Goalie Masks Honoring Goalies
The Canucks wore retro Vancouver Millionaires jerseys on March 16, in honor of 100 years of professional hockey in Vancouver. Backup goalie Cory Schneider's mask had a tribute to Millionaire goalie legend Hugh Lehman on one side, and the whole Millionaire team on the other side. Here's a look at some other goalies who have chosen to honor their renowned predecessors.
Price donned a new mask for the Heritage Classic in Calgary and it creepily evoked serial killer Hannibal Lecter of The Silence of the Lambs while honoring legendary Habs netminder Jacques Plante. While the eyes and mouth are supposed to be Plante's, the ears and hair were reportedly designed to look like Price's. An odd tribute, but a tribute nonetheless.
Auld may be the backup to Carey Price, but his masks are second to no one's (at least on the Canadiens). One side honors Jacques Plante, seen famously putting on a mask of his own design after suffering a bloody, broken nose during a game against the Rangers (Nov. 1, 1959), and Patrick Roy, who appears making a save within the Canadiens' iconic logo. The other side is a replica of Ken Dryden's famous "target mask" with several illustrations of the Hall of Fame netminder embedded along the outer target.
This mask has Patrick Roy, giving his famous 1993 Stanley Cup wink, above the old Montreal Forum, with Ken Dryden and Jacques Plante displayed on the other side.
Jonathan is quick to give credit to the Kings' equipment manager for coming up with the idea of wearing a Rogie Vachon-inspired helmet for the team's retro jersey games during its 40th anniversary season. The ears and hair are supposed to be Vachon's, as is the mask.
It's too bad that Schneider sat on the bench behind Roberto Luongo most of the season, because his mask is worthy of a much bigger spotlight. It honors those worn during the past four decades by different Canucks' goalies -- (left to right) Curt Ridley, Dunc Wilson, John Garrett, Gary "Bones" Bromley and Kirk McLean -- in honor of the team's 40th anniversary.
Before being traded to Tampa Bay, Roloson entered his second season with the Islanders paying homage to the franchise's first mainstay goaltenders: Hall of Famer Billy Smith and Glenn "Chico" Resch. It was nice of Roli not to play favorites, seeing as Smith had a bit more prominent career, at least during the postseason.
After St. Louis traded for Halak and signed him to a four-year contract, the Slovakian netminder had a mask designed for home games that included a few Blues goalies of note -- (top to bottom) Jacques Plante, Mike Liut and Grant Fuhr. Was it too soon to add Curtis "Cujo" Joseph?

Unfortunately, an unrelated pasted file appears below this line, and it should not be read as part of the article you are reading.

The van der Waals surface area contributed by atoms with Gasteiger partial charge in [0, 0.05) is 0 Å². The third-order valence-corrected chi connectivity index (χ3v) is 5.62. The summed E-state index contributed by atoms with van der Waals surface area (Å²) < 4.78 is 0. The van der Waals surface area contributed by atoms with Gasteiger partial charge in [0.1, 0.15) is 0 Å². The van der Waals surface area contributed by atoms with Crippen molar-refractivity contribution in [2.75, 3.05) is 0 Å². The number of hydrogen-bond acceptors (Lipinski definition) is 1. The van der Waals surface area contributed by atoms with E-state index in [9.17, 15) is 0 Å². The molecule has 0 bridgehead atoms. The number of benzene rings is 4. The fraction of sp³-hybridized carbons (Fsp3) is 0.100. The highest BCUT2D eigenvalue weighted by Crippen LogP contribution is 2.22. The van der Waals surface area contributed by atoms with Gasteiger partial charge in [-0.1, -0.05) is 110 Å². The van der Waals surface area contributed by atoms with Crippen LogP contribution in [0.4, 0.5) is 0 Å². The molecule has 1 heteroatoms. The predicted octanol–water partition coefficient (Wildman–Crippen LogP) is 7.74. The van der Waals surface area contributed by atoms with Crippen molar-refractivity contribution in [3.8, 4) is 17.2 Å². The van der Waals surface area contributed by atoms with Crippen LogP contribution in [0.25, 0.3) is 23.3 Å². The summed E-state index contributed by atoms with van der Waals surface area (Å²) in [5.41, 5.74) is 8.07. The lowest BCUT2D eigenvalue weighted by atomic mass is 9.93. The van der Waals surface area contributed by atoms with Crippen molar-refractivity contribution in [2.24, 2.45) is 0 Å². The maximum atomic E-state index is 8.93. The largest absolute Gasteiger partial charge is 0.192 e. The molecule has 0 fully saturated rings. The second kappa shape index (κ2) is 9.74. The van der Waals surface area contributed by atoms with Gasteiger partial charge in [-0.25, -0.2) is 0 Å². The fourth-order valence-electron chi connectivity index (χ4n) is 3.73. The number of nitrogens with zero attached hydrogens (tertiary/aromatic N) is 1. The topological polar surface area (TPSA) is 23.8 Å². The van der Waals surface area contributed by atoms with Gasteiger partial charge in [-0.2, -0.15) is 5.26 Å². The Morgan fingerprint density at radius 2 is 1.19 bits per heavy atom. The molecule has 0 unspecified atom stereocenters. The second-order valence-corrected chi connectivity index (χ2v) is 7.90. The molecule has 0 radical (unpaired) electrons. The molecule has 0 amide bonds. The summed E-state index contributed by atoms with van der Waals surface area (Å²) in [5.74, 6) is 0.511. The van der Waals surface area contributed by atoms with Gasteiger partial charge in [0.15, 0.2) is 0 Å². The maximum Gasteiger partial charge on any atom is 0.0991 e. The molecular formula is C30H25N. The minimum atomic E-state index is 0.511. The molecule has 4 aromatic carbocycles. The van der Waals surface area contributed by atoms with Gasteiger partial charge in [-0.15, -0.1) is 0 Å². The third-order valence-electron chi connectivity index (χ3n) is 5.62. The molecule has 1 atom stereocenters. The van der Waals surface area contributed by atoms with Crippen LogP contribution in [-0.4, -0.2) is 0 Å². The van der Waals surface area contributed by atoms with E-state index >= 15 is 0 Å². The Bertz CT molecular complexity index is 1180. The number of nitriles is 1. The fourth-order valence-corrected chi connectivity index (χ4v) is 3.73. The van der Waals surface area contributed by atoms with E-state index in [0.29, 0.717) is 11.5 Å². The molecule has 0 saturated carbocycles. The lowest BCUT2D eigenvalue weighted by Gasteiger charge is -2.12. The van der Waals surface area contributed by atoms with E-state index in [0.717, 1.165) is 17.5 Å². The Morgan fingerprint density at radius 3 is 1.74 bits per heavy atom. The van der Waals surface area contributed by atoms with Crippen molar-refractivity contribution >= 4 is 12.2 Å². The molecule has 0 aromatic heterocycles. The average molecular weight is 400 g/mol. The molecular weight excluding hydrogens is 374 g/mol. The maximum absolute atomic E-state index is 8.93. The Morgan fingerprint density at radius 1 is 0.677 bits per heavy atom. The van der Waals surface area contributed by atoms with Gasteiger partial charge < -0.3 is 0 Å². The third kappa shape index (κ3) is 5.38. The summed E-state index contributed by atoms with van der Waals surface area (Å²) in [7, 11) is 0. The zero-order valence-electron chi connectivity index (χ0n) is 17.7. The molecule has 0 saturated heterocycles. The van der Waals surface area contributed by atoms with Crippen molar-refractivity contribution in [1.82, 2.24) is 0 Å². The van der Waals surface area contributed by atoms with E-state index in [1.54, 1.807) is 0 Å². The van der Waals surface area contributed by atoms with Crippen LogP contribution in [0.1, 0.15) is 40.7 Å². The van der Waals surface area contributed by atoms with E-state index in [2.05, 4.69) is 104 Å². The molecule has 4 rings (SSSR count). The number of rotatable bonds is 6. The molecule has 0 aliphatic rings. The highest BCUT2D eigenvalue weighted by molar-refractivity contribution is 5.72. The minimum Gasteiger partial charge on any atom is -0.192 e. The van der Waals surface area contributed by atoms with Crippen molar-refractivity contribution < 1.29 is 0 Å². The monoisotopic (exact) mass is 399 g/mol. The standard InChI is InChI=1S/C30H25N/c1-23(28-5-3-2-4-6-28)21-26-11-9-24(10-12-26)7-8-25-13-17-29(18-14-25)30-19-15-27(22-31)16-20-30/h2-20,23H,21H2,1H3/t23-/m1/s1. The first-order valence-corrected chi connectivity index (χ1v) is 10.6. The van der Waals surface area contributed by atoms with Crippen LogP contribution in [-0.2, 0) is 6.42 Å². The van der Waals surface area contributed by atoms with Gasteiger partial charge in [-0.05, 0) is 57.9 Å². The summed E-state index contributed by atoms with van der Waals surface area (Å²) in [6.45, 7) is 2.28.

For the 2011 Winter Classic, Fleury donned a mask in tribute to Michel Dion, who was the only Penguins goalie to have played in an NHL All-Star Game (1982) until Fleury was selected just three days after the Classic.
In his second full season with the Thrashers, Pavelec chose to honor former Atlanta Flames goalie Phil Myre (seen just below the Atlanta Capitol building). It's possible that Myre would have been more prominent if the original Atlanta franchise hadn't moved to Calgary in 1980 after only eight seasons down south.
For games when the Oilers dress in their throwback jerseys, "The 'Bulin Wall" dons a mask similar to his usual headgear, with one exception. The eagles are clenching two different masks of Edmonton's former Hall of Fame goalie Grant Fuhr in their talons instead of a scepter and the Holy Hand Grenade of Antioch from Monty Python and the Holy Grail as seen here . Fuhr was integral in winning Edmonton's first four Stanley Cups in the 1980s.
With Nik Khabibulin already honoring Grant Fuhr, Dubnyk decided that his own alternate helmet should acknowledge Bill Ranford, Edmonton's last Stanley Cup netminder, with a replica of his mask design. Ranford also won the Conn Smythe Trophy in 1990 as MVP of the playoffs.
Journeyman MacDonald, a backup for five teams in six seasons, went all-out with his latest club, donning a tribute to the masks of four Detroit net notables -- (left to right) Ed Giacomin, Terry Sawchuk, Jim Rutherford and Rogie Vachon.
MacDonald took his first historical approach towards the art on his mask while playing with Toronto when he chose to replicate the look of past Maple Leafs netminder Michel "Bunny" Larocque. Clearly an aesthetic choice since Larocque mustered only 16 wins in 74 games with the franchise.
In Biron's one season with the Isles, he chose to replicate a vintage design worn by Islander alumni Billy Smith, ironically a design that Smitty wore for only one season (1977-78) before eventually winning four Stanley Cups. After signing with the Rangers for 2010-11, Biron sported a replica mask (inset) of Gilles Gratton when the Blueshirts wore their alternate jerseys in honor of the franchise's 85th anniversary. Apart from his mask, Gratton was best known for claiming he'd been reincarnated, and feigning injury when he needed to take a breather during a game.
The Wild came into the NHL in 2000, so there was not a rich franchise history for Harding to work with. He went with a design depicting classic masks worn by hockey's greatest goalies, including Jacques Plante, Ken Dryden, Gerry Cheevers, Tony Esposito, Terry Sawchuk, Pelle Lindbergh and Ed Giacomin, among others. Most of the prominent masks are white with those in the background submerged in a sea of Wild green. Way to play it safe, Josh.
Shields made his one season with Boston a memorable one, not with stellar play between the pipes, but a reincarnation of Bruins legend Gerry Cheevers' iconic mask. Shields' shield was the first to take homage a step further with the replication of the goalie's ears and hair as well.